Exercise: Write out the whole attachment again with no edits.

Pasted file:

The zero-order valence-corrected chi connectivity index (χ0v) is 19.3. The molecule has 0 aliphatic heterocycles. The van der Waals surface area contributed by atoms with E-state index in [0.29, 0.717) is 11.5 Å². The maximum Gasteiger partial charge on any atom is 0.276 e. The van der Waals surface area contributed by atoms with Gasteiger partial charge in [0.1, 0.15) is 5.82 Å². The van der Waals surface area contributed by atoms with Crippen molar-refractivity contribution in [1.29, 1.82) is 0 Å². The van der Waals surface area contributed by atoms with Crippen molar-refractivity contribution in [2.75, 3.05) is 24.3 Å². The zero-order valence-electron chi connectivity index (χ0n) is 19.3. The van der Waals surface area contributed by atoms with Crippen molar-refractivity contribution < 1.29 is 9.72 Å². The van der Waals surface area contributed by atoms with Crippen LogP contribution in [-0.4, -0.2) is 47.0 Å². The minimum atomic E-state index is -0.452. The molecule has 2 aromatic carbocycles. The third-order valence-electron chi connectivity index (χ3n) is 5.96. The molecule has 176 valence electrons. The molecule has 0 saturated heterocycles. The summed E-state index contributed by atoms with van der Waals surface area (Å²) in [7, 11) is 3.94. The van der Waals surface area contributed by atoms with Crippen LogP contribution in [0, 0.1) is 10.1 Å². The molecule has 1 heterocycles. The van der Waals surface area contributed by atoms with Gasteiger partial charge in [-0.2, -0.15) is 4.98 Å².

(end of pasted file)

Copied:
The zero-order valence-corrected chi connectivity index (χ0v) is 19.3. The molecule has 0 aliphatic heterocycles. The van der Waals surface area contributed by atoms with E-state index in [0.29, 0.717) is 11.5 Å². The maximum Gasteiger partial charge on any atom is 0.276 e. The van der Waals surface area contributed by atoms with Gasteiger partial charge in [0.1, 0.15) is 5.82 Å². The van der Waals surface area contributed by atoms with Crippen molar-refractivity contribution in [1.29, 1.82) is 0 Å². The van der Waals surface area contributed by atoms with Crippen molar-refractivity contribution in [2.75, 3.05) is 24.3 Å². The zero-order valence-electron chi connectivity index (χ0n) is 19.3. The van der Waals surface area contributed by atoms with Crippen molar-refractivity contribution < 1.29 is 9.72 Å². The van der Waals surface area contributed by atoms with Crippen LogP contribution in [-0.4, -0.2) is 47.0 Å². The minimum atomic E-state index is -0.452. The molecule has 2 aromatic carbocycles. The third-order valence-electron chi connectivity index (χ3n) is 5.96. The molecule has 176 valence electrons. The molecule has 0 saturated heterocycles. The summed E-state index contributed by atoms with van der Waals surface area (Å²) in [7, 11) is 3.94. The van der Waals surface area contributed by atoms with Crippen LogP contribution in [0, 0.1) is 10.1 Å². The molecule has 1 heterocycles. The van der Waals surface area contributed by atoms with Gasteiger partial charge in [-0.2, -0.15) is 4.98 Å².